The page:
Indan Journal of Medical Research Indan Journal of Medical Research Indan Journal of Medical Research Indan Journal of Medical Research
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Year : 2018  |  Volume : 148  |  Issue : 6  |  Page : 687-696

Cervical cancer screening in rural India: Status & current concepts

1 Department of Pathology, Era's Lucknow Medical College & Hospital, Era University, Lucknow, India
2 Department of Genetics, Sanjay Gandhi Post Graduate Institute of Medical Sciences, Lucknow, India
3 Amity Institute of Molecular Medicine & Stem Cell Research, Noida, India
4 ICMR-National Institute of Cancer and Prevention Research, Noida, India

Correspondence Address:
Dr Anand Narain Srivastava
Department of Pathology, Era's Lucknow Medical College and Hospital, Era University, Lucknow 226 003, Uttar Pradesh
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Source of Support: None, Conflict of Interest: None

DOI: 10.4103/ijmr.IJMR_5_17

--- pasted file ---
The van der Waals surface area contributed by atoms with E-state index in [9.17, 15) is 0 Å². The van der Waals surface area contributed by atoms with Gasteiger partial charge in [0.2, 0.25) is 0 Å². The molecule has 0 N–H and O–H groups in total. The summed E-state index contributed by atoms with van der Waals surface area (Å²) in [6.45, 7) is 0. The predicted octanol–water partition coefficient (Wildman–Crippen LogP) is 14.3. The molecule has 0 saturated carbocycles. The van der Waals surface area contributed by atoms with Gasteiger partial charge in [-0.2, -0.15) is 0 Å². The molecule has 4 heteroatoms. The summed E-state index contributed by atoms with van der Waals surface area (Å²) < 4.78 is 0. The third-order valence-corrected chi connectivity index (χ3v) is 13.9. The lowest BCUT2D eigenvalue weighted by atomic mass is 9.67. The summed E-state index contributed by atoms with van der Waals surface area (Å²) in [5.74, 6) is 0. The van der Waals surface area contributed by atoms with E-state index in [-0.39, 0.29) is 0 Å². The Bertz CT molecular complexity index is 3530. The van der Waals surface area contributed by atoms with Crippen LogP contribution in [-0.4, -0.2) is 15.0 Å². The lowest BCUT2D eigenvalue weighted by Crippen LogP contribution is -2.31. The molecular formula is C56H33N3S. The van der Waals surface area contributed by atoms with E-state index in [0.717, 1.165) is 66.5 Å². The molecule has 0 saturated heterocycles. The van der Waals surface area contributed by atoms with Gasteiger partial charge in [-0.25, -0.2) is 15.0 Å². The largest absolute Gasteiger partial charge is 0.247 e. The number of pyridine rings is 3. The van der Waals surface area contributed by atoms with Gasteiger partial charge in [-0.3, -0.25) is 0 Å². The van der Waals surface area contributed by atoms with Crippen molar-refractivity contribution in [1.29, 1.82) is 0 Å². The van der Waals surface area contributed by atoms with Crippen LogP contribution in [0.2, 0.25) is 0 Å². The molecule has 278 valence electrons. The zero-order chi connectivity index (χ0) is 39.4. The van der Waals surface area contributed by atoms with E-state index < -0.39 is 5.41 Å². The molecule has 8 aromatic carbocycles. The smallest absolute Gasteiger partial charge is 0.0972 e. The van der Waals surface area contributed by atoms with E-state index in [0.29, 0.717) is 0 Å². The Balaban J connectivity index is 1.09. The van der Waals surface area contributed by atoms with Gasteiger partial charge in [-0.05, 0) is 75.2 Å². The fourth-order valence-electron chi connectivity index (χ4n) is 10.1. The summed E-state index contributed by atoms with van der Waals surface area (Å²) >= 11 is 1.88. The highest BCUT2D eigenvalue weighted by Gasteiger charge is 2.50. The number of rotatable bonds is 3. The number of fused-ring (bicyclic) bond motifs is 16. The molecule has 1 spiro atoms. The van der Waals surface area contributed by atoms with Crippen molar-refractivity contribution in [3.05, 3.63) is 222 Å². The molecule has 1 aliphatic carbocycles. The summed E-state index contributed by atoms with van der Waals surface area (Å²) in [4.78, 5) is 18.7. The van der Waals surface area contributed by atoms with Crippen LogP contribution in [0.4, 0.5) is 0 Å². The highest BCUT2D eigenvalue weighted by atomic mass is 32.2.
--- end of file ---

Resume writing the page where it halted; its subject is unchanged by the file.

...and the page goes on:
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Cervical carcinoma is one of the most common and dreaded diseases of women, and in India, it accounts for 16 per cent of total cervical cancer cases occurring globally. The situation is more alarming in the rural areas where the majority of women are illiterate and ignorant about the hazards of cervical cancer. Different screening strategies such as rural cancer registries and camp approach for cancer detection have been found useful in minimizing the problem of cervical cancer in the villages. Various screening techniques such as visual inspection with acetic acid, visual inspection with Lugol's iodine, visual inspection with magnification devices-magnavisualizer, Pap smear and HPV-DNA testing have been suggested and tried under low-resource settings of our country, and cervical cytology screening has been found effective in reducing incidence of the disease. In the present review, feasibility of different screening methods has been assessed to find out the most suitable mode applicable at the rural level. Single lifetime screening particularly of high-risk women along with analysis of cost-effective tumour markers such as Argyrophilic nucleolar organizer regions (AgNOR) counts to discriminate high-risk dysplasia cases appears to be an appropriate approach in fighting against cervical cancer.

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